This chapter has proposed a fiscal policy framework that balances out these two opposite effects, based on setting primary expenditure budget envelopes consistent with probabilistic debt sustainability outcomes. The proposal is based on policymakers’ announcement of two main indicators: a medium-term debt trajectory with the corresponding probability bands and a budget envelope for primary expenditures in the next budget cycle. These two announcements are easy to communicate and simple to understand for the general public, which is critical in order to anchor expectations on a sovereign’s fiscally sustainable path (implied by a declining debt trajectory that is resilient to shocks) while also avoiding the need for sharp expenditure consolidation during bad periods of the cycle (which could also undermine fiscal sustainability prospects given possible social and political resistance). Overall, the framework proposal puts a premium on the need to assure financial markets of fiscal sustainability as key to smoothing the business cycle by taking into account the indirect (non-Keynesian) effects from deterioration in a government’s creditworthiness in lieu of focusing only on the direct impact of fiscal policy on aggregate demand.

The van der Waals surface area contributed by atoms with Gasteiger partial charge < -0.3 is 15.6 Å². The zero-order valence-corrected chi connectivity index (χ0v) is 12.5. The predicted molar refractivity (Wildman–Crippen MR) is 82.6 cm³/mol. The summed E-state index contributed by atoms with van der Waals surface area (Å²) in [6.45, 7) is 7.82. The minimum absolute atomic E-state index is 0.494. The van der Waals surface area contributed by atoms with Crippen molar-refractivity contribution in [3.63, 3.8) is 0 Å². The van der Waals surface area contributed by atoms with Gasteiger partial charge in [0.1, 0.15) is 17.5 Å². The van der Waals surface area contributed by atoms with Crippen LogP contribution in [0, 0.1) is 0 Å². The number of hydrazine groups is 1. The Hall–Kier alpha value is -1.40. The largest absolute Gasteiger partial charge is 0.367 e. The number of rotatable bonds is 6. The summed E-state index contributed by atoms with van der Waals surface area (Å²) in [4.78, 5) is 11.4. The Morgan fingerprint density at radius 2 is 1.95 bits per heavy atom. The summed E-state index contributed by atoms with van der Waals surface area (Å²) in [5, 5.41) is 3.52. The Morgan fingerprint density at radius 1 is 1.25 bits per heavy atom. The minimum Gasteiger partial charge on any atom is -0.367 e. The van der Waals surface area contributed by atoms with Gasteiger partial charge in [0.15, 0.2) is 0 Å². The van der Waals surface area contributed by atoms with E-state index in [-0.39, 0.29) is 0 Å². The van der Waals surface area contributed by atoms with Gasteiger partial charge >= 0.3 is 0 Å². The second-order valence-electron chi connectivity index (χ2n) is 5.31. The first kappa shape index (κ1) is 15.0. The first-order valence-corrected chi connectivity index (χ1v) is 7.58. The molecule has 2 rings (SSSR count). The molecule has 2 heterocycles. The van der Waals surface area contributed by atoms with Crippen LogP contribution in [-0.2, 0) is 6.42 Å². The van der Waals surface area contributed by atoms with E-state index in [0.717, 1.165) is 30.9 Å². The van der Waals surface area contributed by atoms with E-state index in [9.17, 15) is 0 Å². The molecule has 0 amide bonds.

Monte Carlo simulations for a sample of highly-indebted Caribbean economies show that, for a set of plausible parameter choices, the public debt targeting framework can reduce primary expenditure’s procyclical bias while reducing the volatility of public debt. Empirically, it is shown that for the Caribbean countries in the sample and within a VAR methodology, these indirect effects more than offset the direct impact of procyclical adjustments required to avoid excessive debt accumulation on aggregate demand.

The proposal has some operational advantages. First, possible transparency issues related to distinguishing permanent from transitory shocks (for example, as in structural balance rules) are eliminated. Instead, spending levels are determined based on projected public debt dynamics, which is simpler and more transparent, as these are anchored around the debt accumulation identity. Second, the methodology forces the use of a broad set of variables to determine appropriate primary spending levels that capture the state of the business cycle, given the wide set of indicators needed to produce debt projections (including interest rates and real exchange rates). Third, it tackles the impact of debt sustainability concerns on the business cycle directly, given the explicit commitment to public debt thresholds and a debt trajectory band. And fourth, the framework can be designed to allow for a cyclical space for discretionary primary spending, possibly including a state-contingent additional primary expenditure component, but without necessarily allowing full discretion.

Appendix 6.1. Sovereign Debt Dynamics